Vanessa Zuber, “Jane” of many trades, grew up in Tucson and haphazardly fell into jobs pertaining to food and performance art. She made and delivered food to people with HIV and AIDS for a couple of years, started a Woman’s Art Collective showcasing amateur and budding performance artists, had her own catering business for a year and a half making food for singer songwriters such as Bela Fleck and Flecktones, Leo Kotke, and strangely – Barbara Kingsolver. After several years of cooking, performing in various bands, promoting, and doing a myriad of odd jobs, Zuber found her way into the world of disabilities where she found herself assisting and feeding people who could not feed themselves. This experience inspired Zuber’s current career as a Director of an employment services program called WorkAbility – sponsored by UCP of Southern AZ.  Zuber now focusses on employment issues, health, self – advocacy, and sustainability.

Curator Bio:

Jennifer Nowicki Clark is an educator, organizer, printmaker and mom.   As co-director of the consulting firm, Creative Narrations, she trains different groups throughout the country to create multi-media digital stories in their communities and share them to spark dialogue and create change around issues that are important to them.  She loves being a part of the Odyssey team and believes that there is no better tool than a story told from the heart to heal, inspire, teach and breakdown stereotypes.   Originally from South Jersey and Philadelphia, Jen has degrees in Sociology and Linguistics and began her professional journey teaching ESL and Civics for Adult Education students here in Tucson.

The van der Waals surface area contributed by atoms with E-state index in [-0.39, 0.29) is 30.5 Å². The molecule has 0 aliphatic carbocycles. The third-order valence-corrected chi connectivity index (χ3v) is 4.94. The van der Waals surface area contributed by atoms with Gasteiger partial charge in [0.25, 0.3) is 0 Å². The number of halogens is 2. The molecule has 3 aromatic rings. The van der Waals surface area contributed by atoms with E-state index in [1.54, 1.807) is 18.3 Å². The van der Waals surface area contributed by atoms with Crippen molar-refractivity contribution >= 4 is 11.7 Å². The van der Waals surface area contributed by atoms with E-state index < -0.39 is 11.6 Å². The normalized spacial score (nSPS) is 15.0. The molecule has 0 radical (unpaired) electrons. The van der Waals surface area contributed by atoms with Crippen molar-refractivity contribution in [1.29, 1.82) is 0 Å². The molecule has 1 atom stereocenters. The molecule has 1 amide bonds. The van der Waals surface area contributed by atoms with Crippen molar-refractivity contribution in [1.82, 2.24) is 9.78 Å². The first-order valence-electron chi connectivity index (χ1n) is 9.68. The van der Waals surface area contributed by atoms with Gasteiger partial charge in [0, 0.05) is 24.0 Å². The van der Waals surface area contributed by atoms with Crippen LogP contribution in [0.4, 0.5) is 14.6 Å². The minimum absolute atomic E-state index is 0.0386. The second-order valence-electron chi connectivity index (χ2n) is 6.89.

Venue: Fluxx Studios and Gallery, 414 E. 9th Street, Tucson.



We’ve chosen themes for 2014 to make it easier for future

storytellers to see where your favorite personal story will fit in.

Next Up

December 4, 2014: “OMG:  The Cringe Show”

The Screening Room, 127 E. Congress, Tucson.

Do You have a story? Contact us!


Storytelling is a way to make connections with diverse and different people that you may not meet in your every day life. Because these stories are from our lives they may be amazing, messy, enlightening, disturbing, and entertaining . . . and more.


Six invited storytellers have ten minutes to talk about a specific theme. The stories are not read or memorized, they are told from the life experiences and creativity of the teller.